The Human Rights Campaign (HRC) is calling for Georgia to institute a hate crimes law after the shooting and murder of 25-year-old Ahmaud Arbery.
Arbery, a black man, was jogging in his neighborhood in Brunswick, Georgia, on February 25 when he was chased down and shot to death by two white men, a father and son: retired police officer Gregory McMichael, 64, and Travis McMichael, 34.
Despite clear evidence that the murder was hate-motivaTted, the two men will not face a hate crime charge, because Georgia is one of only four states in the country without a hate crime prevention law, according to USA Today. With a hate crimes prevention law, those who commit bias-based crimes will receive additional charges or enhanced penalties.
Alphonso David, the president of HRC, is calling for action to prevent future hate-based crimes from happening.
“Ahmaud Arbery was gunned down for being a black man, period,” David said. “Yet again, racism has led to the unjust death of a black man in our country. This is unconscionable, and we cannot allow racism and our woefully inadequate criminal justice system to lead to another mother losing her son or another community in mourning. Ahmaud’s killers must be brought to justice, and an important piece of that is bringing Georgia into the 21st century by passing a hate crimes prevention law. Additionally, Attorney General Barr must investigate this incident, considering the egregious behavior of prosecutors in this case and that Georgia continues to law a hate crimes law.”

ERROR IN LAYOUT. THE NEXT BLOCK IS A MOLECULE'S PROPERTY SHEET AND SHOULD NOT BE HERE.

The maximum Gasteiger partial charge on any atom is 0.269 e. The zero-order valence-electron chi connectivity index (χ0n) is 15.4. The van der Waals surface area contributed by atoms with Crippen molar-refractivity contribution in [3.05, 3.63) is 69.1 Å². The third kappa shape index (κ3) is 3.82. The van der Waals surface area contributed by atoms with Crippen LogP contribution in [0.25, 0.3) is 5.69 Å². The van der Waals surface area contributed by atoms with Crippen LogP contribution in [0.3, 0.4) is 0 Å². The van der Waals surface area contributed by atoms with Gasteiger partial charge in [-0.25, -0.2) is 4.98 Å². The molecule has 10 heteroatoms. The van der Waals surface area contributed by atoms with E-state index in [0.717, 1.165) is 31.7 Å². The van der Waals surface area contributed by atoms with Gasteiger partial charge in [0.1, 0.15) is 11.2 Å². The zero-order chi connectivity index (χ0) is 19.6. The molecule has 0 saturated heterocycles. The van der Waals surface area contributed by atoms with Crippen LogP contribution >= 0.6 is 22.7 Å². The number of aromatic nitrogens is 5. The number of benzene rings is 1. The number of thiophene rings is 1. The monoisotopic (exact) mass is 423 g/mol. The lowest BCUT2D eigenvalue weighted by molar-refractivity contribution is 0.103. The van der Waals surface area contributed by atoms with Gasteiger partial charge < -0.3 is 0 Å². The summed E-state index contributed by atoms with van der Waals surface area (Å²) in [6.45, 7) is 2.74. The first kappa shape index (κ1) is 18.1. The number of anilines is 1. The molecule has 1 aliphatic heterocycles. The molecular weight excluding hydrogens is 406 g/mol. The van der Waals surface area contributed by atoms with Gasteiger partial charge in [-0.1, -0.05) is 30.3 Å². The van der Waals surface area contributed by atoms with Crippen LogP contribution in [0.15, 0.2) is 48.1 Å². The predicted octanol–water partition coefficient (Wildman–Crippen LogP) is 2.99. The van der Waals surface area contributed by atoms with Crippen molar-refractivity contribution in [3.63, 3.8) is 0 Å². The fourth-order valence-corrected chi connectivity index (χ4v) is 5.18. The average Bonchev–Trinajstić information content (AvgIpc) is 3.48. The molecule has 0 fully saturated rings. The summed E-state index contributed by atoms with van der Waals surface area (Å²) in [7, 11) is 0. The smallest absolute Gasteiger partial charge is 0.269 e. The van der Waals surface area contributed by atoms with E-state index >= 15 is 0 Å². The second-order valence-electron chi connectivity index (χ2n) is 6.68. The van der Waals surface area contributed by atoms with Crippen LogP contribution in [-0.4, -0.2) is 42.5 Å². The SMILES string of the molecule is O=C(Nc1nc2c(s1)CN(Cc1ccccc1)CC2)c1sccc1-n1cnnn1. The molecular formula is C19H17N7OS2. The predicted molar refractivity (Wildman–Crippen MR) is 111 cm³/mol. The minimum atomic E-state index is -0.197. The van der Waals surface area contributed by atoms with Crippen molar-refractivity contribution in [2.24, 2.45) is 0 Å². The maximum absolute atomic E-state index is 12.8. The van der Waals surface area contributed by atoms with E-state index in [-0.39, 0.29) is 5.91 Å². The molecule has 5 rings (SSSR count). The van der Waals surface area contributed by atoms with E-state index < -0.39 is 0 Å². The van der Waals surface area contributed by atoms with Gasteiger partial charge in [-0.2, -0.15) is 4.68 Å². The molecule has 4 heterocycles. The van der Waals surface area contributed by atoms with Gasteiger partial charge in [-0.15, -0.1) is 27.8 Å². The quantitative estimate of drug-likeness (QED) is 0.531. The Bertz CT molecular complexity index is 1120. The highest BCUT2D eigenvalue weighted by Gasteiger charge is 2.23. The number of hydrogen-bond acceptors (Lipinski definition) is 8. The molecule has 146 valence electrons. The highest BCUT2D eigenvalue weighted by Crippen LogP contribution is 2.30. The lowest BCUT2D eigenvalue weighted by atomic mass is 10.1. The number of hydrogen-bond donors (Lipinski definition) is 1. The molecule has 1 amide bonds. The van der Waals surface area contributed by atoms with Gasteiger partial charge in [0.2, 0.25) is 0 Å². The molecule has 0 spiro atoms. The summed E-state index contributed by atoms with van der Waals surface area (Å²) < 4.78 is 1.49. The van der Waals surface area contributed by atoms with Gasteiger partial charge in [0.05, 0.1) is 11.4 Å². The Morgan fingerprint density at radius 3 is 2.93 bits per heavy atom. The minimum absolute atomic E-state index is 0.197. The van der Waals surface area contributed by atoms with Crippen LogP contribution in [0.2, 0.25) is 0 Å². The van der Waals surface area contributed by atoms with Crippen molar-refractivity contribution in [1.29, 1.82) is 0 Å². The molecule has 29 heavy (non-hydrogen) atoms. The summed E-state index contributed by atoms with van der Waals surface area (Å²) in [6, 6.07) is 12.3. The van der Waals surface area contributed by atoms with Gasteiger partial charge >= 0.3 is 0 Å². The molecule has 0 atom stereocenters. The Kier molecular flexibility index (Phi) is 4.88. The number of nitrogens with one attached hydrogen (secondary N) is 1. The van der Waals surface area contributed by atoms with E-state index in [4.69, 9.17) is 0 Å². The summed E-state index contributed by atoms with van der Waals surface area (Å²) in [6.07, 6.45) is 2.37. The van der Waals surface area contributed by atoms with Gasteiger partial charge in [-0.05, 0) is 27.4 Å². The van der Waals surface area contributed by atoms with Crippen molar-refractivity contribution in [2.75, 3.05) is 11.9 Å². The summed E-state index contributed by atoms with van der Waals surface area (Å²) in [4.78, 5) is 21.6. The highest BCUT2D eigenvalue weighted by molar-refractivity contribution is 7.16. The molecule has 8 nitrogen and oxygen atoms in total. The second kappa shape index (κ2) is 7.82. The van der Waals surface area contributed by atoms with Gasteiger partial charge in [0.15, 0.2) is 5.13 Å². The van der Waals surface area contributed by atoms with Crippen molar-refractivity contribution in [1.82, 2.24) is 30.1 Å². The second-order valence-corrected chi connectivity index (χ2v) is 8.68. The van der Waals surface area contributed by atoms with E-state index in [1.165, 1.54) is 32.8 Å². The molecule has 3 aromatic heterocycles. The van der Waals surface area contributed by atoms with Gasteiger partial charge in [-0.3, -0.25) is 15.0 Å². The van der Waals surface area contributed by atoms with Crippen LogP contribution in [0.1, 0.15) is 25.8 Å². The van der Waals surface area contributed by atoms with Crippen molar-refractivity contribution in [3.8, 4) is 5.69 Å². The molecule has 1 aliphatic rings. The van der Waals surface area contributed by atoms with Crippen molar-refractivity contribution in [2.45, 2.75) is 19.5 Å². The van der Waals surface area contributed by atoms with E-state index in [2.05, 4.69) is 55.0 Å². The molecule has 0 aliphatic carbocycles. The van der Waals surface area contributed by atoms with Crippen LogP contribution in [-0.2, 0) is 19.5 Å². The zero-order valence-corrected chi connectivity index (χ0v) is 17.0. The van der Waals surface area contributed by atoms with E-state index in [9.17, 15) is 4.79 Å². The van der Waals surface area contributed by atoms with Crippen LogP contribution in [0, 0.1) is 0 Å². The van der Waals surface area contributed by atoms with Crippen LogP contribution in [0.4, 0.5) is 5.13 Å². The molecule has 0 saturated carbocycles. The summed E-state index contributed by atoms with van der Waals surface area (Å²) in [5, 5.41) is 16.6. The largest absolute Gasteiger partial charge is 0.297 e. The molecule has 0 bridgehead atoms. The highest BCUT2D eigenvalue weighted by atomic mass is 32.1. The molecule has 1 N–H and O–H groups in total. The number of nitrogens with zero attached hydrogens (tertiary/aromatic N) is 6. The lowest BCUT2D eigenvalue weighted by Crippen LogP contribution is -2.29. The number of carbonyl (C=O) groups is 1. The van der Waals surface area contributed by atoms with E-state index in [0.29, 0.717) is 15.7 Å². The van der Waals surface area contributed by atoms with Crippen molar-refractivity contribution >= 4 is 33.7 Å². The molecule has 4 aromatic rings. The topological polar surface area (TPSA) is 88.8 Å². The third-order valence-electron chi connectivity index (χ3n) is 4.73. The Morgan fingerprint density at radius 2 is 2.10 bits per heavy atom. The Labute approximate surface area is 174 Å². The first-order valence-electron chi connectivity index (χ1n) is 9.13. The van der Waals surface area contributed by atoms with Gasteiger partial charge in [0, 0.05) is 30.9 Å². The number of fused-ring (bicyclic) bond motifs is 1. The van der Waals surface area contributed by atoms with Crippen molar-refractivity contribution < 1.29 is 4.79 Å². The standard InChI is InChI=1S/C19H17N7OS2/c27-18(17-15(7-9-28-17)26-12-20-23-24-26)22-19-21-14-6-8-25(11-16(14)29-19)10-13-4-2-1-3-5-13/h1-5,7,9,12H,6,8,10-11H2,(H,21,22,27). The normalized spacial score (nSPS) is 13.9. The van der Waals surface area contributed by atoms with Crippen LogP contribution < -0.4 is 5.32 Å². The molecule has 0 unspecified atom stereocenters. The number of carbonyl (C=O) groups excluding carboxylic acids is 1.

Georgia’s lack of hate crime prevention legislation is an intersectional issue that has affected many in the LGBTQ community. In June 2019, gay man Ronald “Trey” Peters was attacked and shot after attackers shouted homophobic slurs at him, and in September 2019, LGBTQ artist Te’a Denise Liger was kidnapped, sexually assaulted, and murdered in Southwest Atlanta (although police contended that Liger was not targeted because of her sexual orientation).
The Matthew Shepard and James Byrd, Jr. Hate Crimes Prevention Act of 2009, the federal legislation aimed at preventing hate crimes on the state and local level, defines a hate crime as “willfully causing bodily injury…when the crime was committed because of the actual or perceived race, color, religion, national origin…gender, sexual orientation, gender identity, or disability of any person.”